Re:I guess a thermometer is a "gadget" (1)

CastrTroy (595695) | about 2 years ago | (#40135871)

Shouldn't be walking away from the grill due to safety reasons? What kind of condition is your grill in? Do you recommend I stand there for hours while something cooks? A quality grill in good condition should be as safe as a gas stove. Even safe if you're using charcoal. While you probably shouldn't take a nap while you're grilling, I don't think it's a bad idea to go back into the kitchen while something is cooking to prepare other parts of the meal.

Yes you should monitor the fire (2)

sjbe (173966) | about 2 years ago | (#40135937)

Shouldn't be walking away from the grill due to safety reasons? What kind of condition is your grill in?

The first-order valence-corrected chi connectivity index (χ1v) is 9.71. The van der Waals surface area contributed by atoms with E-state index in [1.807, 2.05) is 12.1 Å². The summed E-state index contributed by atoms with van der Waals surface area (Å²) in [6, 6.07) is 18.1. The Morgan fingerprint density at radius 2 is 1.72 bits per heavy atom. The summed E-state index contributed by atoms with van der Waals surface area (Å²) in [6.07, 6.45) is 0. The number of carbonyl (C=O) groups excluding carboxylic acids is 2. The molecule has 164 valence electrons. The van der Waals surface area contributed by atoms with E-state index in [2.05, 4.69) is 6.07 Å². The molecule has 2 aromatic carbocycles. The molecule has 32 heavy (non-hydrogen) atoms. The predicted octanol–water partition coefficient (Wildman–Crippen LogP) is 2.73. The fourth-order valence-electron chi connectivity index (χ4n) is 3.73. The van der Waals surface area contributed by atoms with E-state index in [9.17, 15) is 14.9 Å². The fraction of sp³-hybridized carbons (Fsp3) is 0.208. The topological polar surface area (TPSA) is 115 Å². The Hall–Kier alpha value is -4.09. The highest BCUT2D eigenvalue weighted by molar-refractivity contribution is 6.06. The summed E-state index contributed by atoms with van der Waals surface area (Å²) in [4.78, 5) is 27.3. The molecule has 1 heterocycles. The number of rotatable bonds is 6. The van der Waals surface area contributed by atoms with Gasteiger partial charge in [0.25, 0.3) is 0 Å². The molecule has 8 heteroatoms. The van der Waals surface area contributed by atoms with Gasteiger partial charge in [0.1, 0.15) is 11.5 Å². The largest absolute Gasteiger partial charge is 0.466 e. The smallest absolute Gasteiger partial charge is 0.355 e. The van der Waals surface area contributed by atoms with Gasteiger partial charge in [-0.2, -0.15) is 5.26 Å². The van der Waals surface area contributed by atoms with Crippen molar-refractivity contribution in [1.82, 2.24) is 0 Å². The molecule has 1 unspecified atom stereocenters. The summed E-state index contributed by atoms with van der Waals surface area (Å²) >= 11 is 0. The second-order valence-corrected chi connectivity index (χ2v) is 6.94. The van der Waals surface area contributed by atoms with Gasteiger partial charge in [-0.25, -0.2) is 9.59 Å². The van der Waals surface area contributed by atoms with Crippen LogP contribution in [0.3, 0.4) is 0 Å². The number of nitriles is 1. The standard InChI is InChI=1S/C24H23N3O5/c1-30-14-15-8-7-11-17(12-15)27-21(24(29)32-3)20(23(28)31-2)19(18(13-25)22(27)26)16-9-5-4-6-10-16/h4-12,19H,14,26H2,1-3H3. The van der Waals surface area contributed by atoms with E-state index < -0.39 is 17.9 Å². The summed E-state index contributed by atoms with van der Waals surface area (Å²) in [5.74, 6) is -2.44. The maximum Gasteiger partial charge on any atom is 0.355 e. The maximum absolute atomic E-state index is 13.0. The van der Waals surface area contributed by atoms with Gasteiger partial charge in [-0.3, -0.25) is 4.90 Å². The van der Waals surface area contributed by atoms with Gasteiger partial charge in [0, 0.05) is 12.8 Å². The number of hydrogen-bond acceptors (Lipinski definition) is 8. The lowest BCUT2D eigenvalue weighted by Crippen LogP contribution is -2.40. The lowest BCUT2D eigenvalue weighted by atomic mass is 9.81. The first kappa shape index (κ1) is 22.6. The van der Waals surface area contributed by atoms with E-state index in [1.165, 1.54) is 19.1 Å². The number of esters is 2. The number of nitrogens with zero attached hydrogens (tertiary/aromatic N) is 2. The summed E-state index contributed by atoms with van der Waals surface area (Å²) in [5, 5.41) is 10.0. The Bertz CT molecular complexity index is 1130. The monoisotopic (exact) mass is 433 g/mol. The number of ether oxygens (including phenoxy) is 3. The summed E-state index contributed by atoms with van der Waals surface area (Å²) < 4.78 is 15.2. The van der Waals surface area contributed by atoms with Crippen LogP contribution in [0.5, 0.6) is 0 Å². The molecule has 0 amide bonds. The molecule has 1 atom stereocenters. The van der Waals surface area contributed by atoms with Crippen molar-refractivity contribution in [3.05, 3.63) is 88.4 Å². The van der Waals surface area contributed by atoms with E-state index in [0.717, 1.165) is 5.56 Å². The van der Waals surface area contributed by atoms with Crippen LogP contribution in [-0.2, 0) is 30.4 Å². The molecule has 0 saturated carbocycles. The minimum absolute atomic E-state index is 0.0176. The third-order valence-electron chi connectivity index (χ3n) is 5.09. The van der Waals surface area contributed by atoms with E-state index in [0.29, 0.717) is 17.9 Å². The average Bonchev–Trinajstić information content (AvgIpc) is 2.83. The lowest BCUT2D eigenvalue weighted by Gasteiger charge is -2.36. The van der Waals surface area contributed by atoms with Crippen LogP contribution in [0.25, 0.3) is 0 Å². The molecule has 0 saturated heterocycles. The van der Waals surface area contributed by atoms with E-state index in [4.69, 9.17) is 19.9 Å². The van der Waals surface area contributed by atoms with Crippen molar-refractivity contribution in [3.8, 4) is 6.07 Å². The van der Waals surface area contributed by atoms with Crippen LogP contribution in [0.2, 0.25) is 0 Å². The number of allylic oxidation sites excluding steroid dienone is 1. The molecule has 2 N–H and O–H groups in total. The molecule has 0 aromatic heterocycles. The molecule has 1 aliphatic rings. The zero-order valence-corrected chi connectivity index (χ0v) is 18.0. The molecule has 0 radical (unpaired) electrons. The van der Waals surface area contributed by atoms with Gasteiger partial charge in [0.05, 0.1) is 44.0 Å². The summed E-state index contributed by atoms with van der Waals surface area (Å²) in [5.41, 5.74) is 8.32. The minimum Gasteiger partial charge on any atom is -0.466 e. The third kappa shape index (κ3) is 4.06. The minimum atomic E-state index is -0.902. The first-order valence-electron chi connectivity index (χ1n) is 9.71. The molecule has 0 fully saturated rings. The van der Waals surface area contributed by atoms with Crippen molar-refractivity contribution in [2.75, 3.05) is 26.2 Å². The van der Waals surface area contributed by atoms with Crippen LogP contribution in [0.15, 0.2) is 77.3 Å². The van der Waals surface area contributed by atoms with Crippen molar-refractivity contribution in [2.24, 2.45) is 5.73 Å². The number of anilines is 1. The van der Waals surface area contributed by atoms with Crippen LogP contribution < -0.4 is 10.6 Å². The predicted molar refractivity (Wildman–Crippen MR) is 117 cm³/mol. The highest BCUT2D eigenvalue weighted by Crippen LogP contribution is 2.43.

Doesn't matter. Mine is in excellent condition but I still wouldn't walk away from it for more time than it takes to grab something from my kitchen. Just like I wouldn't leave an active stove or oven unattended inside the house. I'm not saying you can't take your eyes off it for a few minutes if the situation seems reasonably secure but leaving it alone long enough for remote monitoring equipment to become useful is probably a bad idea.

Do you recommend I stand there for hours while something cooks?

In most cases yes. (It's ok if you sit down but don't go far away) Plus if you are cooking something that actually takes hours, you probably are barbequing instead of grilling. It doesn't take hours to cook a steak, or hamburger or chicken. Maybe if you are roasting a whole turkey but you probably aren't doing that on the grill anyway.